Medicare + Choice = Insurance Boon
The latest argument against the Baucus bill, and health-care reform generally, is that it is illegitimate to finance insurance subsidies for the uninsured via reductions in the amount of money that will go to Medicare if no change is enacted. The flashpoint of this discussion is the proposed reduction in payments by Medicare to private insurance companies under Medicare Advantage.
Medicare Advantage is the latest reincarnation of an experiment started in the 1970s in which elderly individuals were allowed to enroll in private insurance (mostly HMOs), with Medicare paying their premiums. The original goal of this policy was to save the Medicare program money, but such savings never materialized.
Until 2006, the premiums paid by Medicare were based on how much Medicare spent caring for the average beneficiary in a given county. In the 1980s and 1990s, Medicare paid insurance companies 95 percent of this county-based average as a premium.
However, this did not save money because persons choosing to sign up were healthier and would have cost Medicare less than 95 percent of this average had they remained in traditional Medicare. It is not clear whether this is because sicker persons are less willing to change insurance or whether insurance companies were simply successful in marketing to healthier persons.
In 1997 the name of the program was changed from Medicare HMOs to Medicare+Choice, but the idea remained the same: elderly persons choosing private insurance plans with Medicare paying the premiums. While there were still no cost savings, efforts to expand enrollment in such plans have increased since then. During the past five years, premium payments to private insurance companies have risen dramatically, as the Bush administration was eager to encourage Medicare beneficiaries to join private plans, even if it cost more. Currently just over 1 in 5 Medicare beneficiaries are covered by Medicare Advantage plans, up from 1 in 7covered by Medicare+Choice in the late 1990s.
The main argument against reducing the amount paid for Medicare Advantage plans is that it would result in enrollment reductions and loss of extra benefits that private plans provide, such as enhanced drug or dental coverage. However, a recent study shows that for each extra dollar Medicare pays to private insurance companies for these plans, beneficiaries get 14 cents of extra benefits, with the rest flowing to insurance companies.
On balance, these extra benefits are not worth the extra cost -- Medicare is now paying to private insurance companies 114 percent of the average cost of caring for a beneficiary in traditional Medicare. The Baucus bill would force rebidding of Medicare Advantage premiums, which would reduce the premiums paid, causing a decline in plan enrollment as some insurance companies exited this market.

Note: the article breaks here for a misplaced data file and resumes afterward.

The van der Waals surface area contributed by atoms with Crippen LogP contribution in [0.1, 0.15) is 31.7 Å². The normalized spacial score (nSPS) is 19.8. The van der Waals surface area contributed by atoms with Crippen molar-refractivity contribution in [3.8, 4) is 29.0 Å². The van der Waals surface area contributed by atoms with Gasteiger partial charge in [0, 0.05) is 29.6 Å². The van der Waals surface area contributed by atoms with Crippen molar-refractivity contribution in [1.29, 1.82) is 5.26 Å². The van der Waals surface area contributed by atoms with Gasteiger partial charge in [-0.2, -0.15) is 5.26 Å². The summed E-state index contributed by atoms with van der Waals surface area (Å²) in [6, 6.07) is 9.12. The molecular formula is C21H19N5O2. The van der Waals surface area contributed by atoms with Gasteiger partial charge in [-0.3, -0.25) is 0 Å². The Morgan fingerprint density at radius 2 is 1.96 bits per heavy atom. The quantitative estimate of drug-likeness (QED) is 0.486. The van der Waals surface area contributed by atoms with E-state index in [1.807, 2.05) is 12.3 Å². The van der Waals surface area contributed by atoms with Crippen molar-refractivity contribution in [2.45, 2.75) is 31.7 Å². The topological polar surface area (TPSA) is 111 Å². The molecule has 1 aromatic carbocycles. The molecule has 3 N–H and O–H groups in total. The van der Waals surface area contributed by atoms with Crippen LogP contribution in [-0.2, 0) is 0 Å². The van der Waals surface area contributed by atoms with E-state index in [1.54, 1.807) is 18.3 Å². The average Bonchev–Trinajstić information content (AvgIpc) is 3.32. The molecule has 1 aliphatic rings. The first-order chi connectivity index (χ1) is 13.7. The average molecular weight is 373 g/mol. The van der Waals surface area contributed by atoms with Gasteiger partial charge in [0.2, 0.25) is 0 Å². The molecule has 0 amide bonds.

It is good policy to reduce the premiums paid to private insurance companies under Medicare Advantage even if it leads to enrollment declines, because the increase in benefits is small but the financial burden to Medicare is large. If you want to argue against this proposed policy change, you call it a cut in benefits. If you want to argue for it, you call it a reduction in Medicare expenditures that improves program solvency. It is both.
Medicare is a traditional source of savings anytime there is an attempt to slow federal spending growth. About half of the savings enacted by the Balanced Budget Act of 1997 came from reductions in planned Medicare spending. And those savings went for deficit reduction. In this case, reductions in Medicare spending compared to planned levels are slated for investment in the health system, with the largest investment being subsidies to help the uninsured buy insurance. This could be spun as an inter-generational battle royale, perhaps the first of many to come. But this is a superficial analysis at best.
At the risk of belaboring the obvious, the uninsured being helped to purchase insurance under reform are the children, grandchildren and great-grandchildren of Medicare beneficiaries. And those to be helped to buy insurance are some of the same people who do and will pay taxes to finance Medicare -- not for some faceless group of people but for their parents, grandparents and great-grandparents.
Donald H. Taylor Jr. is an assistant professor of public policy. His blog www.donaldhtaylorjr.blogspot.com is available for discussion of this article and health care reform in general. This article was first published in The (Raleigh) News & Observer on October 2, 2009. This is part of a weekly series of articles by Donald Taylor exploring aspects of the health care reform issue.